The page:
Robert Colescott: The Art Of Caricature

At Blum & Poe, Los Angeles (Through April 28, 2018)
Reviewed by Emily Nimptsch

Honoring the life and legacy of beloved American figurative artist Robert Colescott (1925–2009), Blum & Poe, Los Angeles is currently exhibiting a sweeping retrospective of this satirical painter and draughtsman’s most celebrated works. Bristling with saturated tangerine, crimson, and aquamarine hues, these scathing yet sanguine images brilliantly satirize American race and gender dynamics while fusing surrealist, pop art, and abstract expressionist aesthetics.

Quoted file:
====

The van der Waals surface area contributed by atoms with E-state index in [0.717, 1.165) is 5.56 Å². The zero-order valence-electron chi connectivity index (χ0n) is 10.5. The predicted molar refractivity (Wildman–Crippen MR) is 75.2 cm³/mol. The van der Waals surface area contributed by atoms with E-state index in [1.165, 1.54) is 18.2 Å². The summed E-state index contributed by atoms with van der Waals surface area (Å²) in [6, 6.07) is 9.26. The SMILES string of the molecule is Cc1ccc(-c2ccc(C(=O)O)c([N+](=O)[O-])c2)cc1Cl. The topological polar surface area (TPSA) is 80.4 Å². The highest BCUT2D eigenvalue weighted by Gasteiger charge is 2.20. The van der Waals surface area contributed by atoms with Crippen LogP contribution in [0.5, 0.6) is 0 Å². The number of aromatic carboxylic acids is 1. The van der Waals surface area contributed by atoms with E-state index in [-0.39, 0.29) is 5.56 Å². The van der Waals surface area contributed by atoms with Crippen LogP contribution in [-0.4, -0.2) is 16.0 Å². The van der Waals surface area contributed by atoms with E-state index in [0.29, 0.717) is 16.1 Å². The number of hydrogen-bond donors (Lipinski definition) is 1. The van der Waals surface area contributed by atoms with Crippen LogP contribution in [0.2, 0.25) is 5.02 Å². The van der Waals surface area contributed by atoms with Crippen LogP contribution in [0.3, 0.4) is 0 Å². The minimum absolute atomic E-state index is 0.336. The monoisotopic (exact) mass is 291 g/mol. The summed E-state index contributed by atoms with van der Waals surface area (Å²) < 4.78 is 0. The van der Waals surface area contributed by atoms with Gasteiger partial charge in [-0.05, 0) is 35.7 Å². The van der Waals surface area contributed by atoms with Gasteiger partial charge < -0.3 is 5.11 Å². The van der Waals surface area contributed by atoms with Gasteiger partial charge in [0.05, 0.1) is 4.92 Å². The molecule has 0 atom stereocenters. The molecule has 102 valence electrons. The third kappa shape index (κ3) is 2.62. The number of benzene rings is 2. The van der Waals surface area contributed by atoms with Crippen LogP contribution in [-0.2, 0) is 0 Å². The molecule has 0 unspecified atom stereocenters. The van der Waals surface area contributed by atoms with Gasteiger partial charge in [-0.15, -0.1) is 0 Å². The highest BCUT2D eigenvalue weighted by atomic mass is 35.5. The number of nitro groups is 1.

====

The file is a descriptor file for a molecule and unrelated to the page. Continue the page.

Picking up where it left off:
Organized thematically, this poignant and witty collection divides Colescott’s nearly sixty-year career into four distinct and significant categories. The first of which centers around notions of hedonism and societal inequality. Painted in the mid-1970s, these nine large-scale works on canvas immediately entice the eye and delve into the triumphs and tragedies of American culture with an emphasis on patriotism, cowboys, sex, and racial stereotypes…

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Robert Colescott, “Peeping Tom”

To read the entire review of Colescott’s retrospective at Blum & Poe, go to Riot Material magazine:

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